The advice “just start eating”, as we understand it, does not work at all in such a situation. “Imagine your biggest fear in life. Are you ready to do what scares you the most three times a day? This is how a person with an eating disorder feels when he hears such words, ”explains Elena Shirokova.

Such methods are not effective also because such a mental disorder can completely change thinking. According to Anastasia Tomilova, in the acute phase of the disease, the patient loses the ability to think soberly, and calling him to rationality is pointless. That is why anorexia, for example, is a disease with a 30 percent chance of death. nine0003

Photo: Igor Brehov

Is it possible to cope with eating disorders on your own and how to do it

Elena Shirokova assures: it is difficult to cure yourself. “The percentage of people who managed to fully and independently recover is negligible. Eating disorders are insidious, they can flow from one form to another. For example, a person had bulimia nervosa, he coped with the impulse to induce vomiting, but now he has a binge eating disorder or orthorexia.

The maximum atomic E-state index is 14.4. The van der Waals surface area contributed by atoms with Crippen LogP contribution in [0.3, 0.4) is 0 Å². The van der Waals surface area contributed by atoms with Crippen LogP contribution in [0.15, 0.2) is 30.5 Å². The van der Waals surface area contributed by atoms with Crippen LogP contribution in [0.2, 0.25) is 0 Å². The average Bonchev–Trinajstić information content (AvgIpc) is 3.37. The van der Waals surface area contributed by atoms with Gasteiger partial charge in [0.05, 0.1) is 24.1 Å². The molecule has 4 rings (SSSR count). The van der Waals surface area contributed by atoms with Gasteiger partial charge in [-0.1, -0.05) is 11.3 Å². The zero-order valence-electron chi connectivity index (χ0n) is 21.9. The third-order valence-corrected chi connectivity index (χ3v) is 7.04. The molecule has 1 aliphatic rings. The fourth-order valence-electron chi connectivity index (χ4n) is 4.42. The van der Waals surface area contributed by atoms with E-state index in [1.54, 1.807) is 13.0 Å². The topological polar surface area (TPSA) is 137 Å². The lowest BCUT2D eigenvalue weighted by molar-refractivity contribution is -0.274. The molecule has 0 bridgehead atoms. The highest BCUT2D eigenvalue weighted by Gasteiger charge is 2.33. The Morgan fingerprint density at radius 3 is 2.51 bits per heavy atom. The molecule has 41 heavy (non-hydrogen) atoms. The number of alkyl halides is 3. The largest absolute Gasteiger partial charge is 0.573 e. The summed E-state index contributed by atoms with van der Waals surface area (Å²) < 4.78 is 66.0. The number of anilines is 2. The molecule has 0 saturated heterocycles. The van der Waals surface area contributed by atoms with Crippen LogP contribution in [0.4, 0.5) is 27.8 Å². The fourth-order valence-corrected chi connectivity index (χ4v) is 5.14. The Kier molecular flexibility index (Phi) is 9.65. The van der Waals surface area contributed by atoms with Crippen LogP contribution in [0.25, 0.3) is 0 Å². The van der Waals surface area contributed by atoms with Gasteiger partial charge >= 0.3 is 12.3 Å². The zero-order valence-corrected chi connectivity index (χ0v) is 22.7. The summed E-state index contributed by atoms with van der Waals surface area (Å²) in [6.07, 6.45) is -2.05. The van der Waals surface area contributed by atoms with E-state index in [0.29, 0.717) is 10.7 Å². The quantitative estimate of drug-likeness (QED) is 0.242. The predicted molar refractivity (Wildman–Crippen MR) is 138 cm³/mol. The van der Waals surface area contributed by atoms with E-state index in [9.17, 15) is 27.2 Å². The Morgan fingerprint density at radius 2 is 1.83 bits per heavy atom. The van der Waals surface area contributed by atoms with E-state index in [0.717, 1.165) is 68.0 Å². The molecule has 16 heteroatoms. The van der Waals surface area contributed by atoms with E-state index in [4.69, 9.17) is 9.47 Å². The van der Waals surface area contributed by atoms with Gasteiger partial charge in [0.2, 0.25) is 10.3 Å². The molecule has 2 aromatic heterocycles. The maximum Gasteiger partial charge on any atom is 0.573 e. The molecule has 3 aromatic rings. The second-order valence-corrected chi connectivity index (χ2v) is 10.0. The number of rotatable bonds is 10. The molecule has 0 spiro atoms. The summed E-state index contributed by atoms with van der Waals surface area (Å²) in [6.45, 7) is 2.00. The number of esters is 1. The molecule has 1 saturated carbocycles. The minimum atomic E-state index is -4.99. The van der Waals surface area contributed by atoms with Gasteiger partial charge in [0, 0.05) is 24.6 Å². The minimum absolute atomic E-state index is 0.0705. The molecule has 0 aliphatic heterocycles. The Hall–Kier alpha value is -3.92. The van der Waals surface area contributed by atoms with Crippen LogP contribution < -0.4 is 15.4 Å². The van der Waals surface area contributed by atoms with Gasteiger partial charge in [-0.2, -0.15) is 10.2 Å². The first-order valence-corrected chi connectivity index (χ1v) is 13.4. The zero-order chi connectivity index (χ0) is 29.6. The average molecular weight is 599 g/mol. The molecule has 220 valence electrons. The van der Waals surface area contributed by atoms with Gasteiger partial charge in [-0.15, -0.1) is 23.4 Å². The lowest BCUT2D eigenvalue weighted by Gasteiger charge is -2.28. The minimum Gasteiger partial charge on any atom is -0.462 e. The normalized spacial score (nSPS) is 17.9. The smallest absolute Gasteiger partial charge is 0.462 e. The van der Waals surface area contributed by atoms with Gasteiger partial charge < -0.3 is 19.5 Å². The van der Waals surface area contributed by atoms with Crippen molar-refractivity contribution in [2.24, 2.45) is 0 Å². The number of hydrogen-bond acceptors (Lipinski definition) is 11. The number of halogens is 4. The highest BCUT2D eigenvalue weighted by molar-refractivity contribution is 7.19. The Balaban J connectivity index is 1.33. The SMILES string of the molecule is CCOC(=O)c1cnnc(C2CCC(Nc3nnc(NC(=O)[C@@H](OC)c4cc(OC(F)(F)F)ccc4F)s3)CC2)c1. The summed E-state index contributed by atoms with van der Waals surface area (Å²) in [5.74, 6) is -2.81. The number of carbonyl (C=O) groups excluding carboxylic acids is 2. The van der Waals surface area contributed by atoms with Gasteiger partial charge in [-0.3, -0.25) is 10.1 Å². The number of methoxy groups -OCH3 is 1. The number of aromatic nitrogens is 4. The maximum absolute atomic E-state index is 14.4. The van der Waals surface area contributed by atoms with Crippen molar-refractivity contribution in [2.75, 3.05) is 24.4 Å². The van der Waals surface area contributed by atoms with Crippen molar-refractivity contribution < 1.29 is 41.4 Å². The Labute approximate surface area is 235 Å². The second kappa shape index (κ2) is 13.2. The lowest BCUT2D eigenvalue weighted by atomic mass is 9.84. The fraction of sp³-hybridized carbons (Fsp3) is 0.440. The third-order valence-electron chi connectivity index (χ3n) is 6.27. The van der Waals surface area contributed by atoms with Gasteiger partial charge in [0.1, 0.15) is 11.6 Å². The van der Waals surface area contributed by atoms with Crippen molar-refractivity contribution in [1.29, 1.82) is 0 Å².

And Irina Ushkova reveals the mechanisms of dealing with eating disorders as follows: “EDI functions like a vicious circle: you worry about your body and want to lose weight, then you start to control food and limit yourself, after that overeating appears. To cope with them, a person increases food restrictions, but this does not help, but only increases overeating. And so it goes on for years and decades. To get rid of eating disorder, it is not enough to understand how it works - you need to change behavior.” nine0003

“In order to recover, it is necessary to abandon the idea that a person can keep weight below his personal biological norm, stop weighing himself, include three meals that will definitely contain complex carbohydrates (cereals, potatoes, pasta, products from any, including white , flour) and those foods that cause fear and overeating.

Learn more